The “plate cooling” drycooler is used to chill the warm, rolled “strips” with an emulsion – the so-called quench water – from 600 °C to 150 °C. This quality-boosting process requires a large quantity of water in a very short time, so cooling power of 5 MW is needed. Here, too, the coolant is a 60:40 water glycol mixture in a closed circulation system. The flow volume is in the region of 450 cu.m. per hour, provided by two circulation pumps (operational/reserve), each with 75 kW of electrical power.

The actual process cooling is designed as an open, secondary circulation system with elaborate periphery, such as fin clarifiers, scale collector and sand filter etc. In this process, there is automatically a higher level of cooling temperature, so in winter the available warmth is introduced to the ventilation system in the building. This way, about 2,000 kW of waste heat can be utilised to heat the building saving a corresponding amount of primary energy.

The waste heat from the process is dissipated by eight Güntner GFH drycoolers of the same type and size as those used for cooling the rollers, but with more powerful fans (1.05 kW electrical power per fan at 620 rpm).

Standard version meets noise protection criteria
The new rolling train is situated right next to a residential area, so noise control was given top priority right from the planning stage of the drycooling plant. Although the final drycooling performance was not yet defined at this stage, it was possible to size the new drycooling plant with sufficient precision on the basis of overall noise expertise that was available for the Vöhringen plant. Otto Schmid from the Güntner Sales Office South describes how the decision was reached: “Because we had the noise protection expertise, we were able to use the maximum permissible values as a yardstick. Our philosophy is not to sell the customer the greatest possible number of drycoolers, but rather one drycooler of reasonable size and with acceptable noise emission. With the large range of fans we are able to cover a wide range of performance, even with a standard product like the GFH drycooler.”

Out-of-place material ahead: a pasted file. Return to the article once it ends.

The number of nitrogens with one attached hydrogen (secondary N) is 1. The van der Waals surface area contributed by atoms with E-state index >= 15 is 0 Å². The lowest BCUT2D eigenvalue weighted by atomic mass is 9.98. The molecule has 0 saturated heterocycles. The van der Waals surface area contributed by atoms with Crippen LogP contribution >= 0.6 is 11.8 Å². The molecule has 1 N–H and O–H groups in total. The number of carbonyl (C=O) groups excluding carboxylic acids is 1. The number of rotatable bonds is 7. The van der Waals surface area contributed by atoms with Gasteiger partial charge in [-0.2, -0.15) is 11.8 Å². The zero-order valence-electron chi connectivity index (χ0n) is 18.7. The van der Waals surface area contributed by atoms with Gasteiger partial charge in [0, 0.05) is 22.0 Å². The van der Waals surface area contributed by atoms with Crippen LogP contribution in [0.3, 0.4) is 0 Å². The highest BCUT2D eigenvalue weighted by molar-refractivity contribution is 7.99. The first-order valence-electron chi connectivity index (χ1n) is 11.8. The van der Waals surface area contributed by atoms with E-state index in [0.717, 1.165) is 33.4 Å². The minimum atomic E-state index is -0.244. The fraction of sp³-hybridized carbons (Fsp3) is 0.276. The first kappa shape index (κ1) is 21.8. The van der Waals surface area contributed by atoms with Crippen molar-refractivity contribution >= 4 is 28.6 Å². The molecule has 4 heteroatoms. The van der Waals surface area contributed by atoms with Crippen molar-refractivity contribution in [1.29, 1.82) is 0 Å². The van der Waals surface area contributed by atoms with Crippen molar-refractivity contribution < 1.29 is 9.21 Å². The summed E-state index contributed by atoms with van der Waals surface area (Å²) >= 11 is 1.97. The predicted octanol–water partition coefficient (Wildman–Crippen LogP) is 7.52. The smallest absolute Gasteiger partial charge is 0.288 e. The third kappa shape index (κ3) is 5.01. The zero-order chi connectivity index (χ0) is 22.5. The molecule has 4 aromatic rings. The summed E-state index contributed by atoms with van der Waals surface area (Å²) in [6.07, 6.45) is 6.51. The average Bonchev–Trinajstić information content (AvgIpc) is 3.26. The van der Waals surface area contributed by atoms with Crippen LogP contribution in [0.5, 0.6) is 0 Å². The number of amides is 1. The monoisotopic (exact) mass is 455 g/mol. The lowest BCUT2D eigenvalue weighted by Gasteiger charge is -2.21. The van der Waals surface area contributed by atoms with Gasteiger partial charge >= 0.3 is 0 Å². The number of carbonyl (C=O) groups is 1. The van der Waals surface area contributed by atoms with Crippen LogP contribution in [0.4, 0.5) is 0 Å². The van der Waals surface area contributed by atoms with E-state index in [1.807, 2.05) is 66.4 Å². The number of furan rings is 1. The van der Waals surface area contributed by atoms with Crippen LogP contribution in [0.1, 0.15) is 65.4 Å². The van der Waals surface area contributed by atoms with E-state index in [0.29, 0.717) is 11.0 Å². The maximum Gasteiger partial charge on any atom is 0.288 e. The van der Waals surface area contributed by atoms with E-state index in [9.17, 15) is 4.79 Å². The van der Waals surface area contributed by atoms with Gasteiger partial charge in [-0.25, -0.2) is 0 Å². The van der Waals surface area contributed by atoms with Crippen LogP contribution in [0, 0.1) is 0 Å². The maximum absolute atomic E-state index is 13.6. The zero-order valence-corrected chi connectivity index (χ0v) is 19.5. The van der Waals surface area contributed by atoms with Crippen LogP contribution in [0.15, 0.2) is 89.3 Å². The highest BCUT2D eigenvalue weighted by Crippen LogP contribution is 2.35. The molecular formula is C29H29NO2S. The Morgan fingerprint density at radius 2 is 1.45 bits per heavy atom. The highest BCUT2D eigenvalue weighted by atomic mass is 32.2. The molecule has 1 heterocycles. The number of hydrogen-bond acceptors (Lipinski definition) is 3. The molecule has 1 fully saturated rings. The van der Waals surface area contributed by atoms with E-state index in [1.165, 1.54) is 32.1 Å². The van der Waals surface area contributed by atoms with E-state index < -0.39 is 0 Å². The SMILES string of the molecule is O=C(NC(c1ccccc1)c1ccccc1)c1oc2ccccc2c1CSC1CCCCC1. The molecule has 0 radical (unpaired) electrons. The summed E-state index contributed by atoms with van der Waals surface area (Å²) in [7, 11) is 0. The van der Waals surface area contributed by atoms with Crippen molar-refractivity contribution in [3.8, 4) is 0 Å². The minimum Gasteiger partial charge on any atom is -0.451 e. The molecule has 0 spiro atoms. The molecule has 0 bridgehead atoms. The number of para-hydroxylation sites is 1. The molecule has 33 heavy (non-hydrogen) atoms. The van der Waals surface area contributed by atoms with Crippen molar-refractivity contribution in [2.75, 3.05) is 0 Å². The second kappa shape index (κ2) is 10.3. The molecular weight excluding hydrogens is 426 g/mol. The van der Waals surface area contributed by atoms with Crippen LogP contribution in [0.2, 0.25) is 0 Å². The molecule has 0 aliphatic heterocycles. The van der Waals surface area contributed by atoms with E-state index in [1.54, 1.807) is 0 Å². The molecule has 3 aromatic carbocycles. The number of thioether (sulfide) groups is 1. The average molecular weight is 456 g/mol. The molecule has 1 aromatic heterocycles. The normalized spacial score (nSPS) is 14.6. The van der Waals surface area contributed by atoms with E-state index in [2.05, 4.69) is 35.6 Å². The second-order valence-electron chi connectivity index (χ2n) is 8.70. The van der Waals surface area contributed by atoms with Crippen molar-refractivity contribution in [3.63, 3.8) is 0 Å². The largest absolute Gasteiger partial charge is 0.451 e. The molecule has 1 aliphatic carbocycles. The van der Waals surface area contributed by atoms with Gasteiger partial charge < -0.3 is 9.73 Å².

The new drycooling plant is not the first project with Güntner products at Wieland. Oswald Abler says, “We have been working together very constructively for years now. With Otto Schmid from Technical Sales at Güntner, we have solved every cooling problem up to now quickly and without any red tape.”

From continuous casting to high-tech semi-finished products
Archaic as the smelting of metals and alloys may seem even today, the degree of automation and precision in the further processing of ingots to strips, plates and tubes is all the more impressive. In the new rolling train at Wieland, the ingots, which are cast in moulds and are eight metres long, 200 - 250 mm high and up to 800 mm wide, are first heated to deformation temperatures of between 750 and 1050 °C – depending on the alloy – in a gas-heated rocker bar furnace. The downstream hot roller then reduces the thickness of the blank to 10 to 15 mm in a back-and-forth movement. The raw block lengthens with each run through the rollers until, at the end of the rolling process, it reaches a length of 100 m. The rolled-out casting dross and the oxides that have formed during rolling are then milled off at a cutting speed of 30 m per minute, leaving bare metal surface visible. In readiness for further processing, the “strip” is wound by a “coiler” (500 kW motor), or deposited in the strip store.

With process annealing and cold rolling, the coils or plates are given the final thickness the customer wishes, or given the ordered hardness. Slitting shears then cut the strips to the correct width. Most of the strips up to 0.5 mm thick are made into fabricated materials for electrical goods and electronics, such as lead frames for semiconductor elements, plug connections for telecommunications and vehicle electrics, high-frequency and underwater cables, or transformers. Other major precision strip costumers are the manufacturers of consumer goods such as metal ornaments, cutlery or musical instruments. Wieland is also one of the world’s main suppliers of special copper tubes for refrigeration and air-conditioning applications.

 

 

back to overview

Share this page

Images